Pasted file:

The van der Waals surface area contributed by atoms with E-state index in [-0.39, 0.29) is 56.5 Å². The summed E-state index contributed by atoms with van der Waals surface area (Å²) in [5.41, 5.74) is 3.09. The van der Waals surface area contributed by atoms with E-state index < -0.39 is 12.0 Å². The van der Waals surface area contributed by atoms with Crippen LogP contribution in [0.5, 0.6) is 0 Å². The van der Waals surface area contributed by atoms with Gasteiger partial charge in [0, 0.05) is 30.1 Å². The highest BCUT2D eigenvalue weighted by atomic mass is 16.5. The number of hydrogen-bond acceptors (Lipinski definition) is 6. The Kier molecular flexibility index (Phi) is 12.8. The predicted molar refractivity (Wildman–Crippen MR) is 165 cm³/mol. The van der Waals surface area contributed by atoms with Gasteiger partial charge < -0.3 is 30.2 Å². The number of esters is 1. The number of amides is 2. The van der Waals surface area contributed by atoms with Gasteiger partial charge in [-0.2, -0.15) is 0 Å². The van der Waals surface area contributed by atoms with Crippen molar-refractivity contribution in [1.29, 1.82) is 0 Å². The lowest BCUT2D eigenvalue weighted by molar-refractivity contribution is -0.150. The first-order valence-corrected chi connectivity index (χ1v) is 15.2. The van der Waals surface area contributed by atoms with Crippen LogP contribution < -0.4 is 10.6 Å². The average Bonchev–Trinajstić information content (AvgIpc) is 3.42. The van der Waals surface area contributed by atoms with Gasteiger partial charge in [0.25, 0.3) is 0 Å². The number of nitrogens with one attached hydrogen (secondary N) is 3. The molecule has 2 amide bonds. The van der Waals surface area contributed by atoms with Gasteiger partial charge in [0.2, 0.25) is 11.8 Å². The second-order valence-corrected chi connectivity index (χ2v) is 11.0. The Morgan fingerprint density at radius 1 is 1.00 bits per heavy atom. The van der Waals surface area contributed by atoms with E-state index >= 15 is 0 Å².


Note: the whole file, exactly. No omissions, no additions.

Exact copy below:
The van der Waals surface area contributed by atoms with E-state index in [-0.39, 0.29) is 56.5 Å². The summed E-state index contributed by atoms with van der Waals surface area (Å²) in [5.41, 5.74) is 3.09. The van der Waals surface area contributed by atoms with E-state index < -0.39 is 12.0 Å². The van der Waals surface area contributed by atoms with Crippen LogP contribution in [0.5, 0.6) is 0 Å². The van der Waals surface area contributed by atoms with Gasteiger partial charge in [0, 0.05) is 30.1 Å². The highest BCUT2D eigenvalue weighted by atomic mass is 16.5. The number of hydrogen-bond acceptors (Lipinski definition) is 6. The Kier molecular flexibility index (Phi) is 12.8. The predicted molar refractivity (Wildman–Crippen MR) is 165 cm³/mol. The van der Waals surface area contributed by atoms with Gasteiger partial charge < -0.3 is 30.2 Å². The number of esters is 1. The number of amides is 2. The van der Waals surface area contributed by atoms with Gasteiger partial charge in [-0.2, -0.15) is 0 Å². The van der Waals surface area contributed by atoms with Crippen molar-refractivity contribution in [1.29, 1.82) is 0 Å². The lowest BCUT2D eigenvalue weighted by molar-refractivity contribution is -0.150. The first-order valence-corrected chi connectivity index (χ1v) is 15.2. The van der Waals surface area contributed by atoms with Crippen LogP contribution < -0.4 is 10.6 Å². The average Bonchev–Trinajstić information content (AvgIpc) is 3.42. The van der Waals surface area contributed by atoms with Gasteiger partial charge in [0.25, 0.3) is 0 Å². The number of nitrogens with one attached hydrogen (secondary N) is 3. The molecule has 2 amide bonds. The van der Waals surface area contributed by atoms with Gasteiger partial charge in [0.2, 0.25) is 11.8 Å². The second-order valence-corrected chi connectivity index (χ2v) is 11.0. The Morgan fingerprint density at radius 1 is 1.00 bits per heavy atom. The van der Waals surface area contributed by atoms with E-state index >= 15 is 0 Å².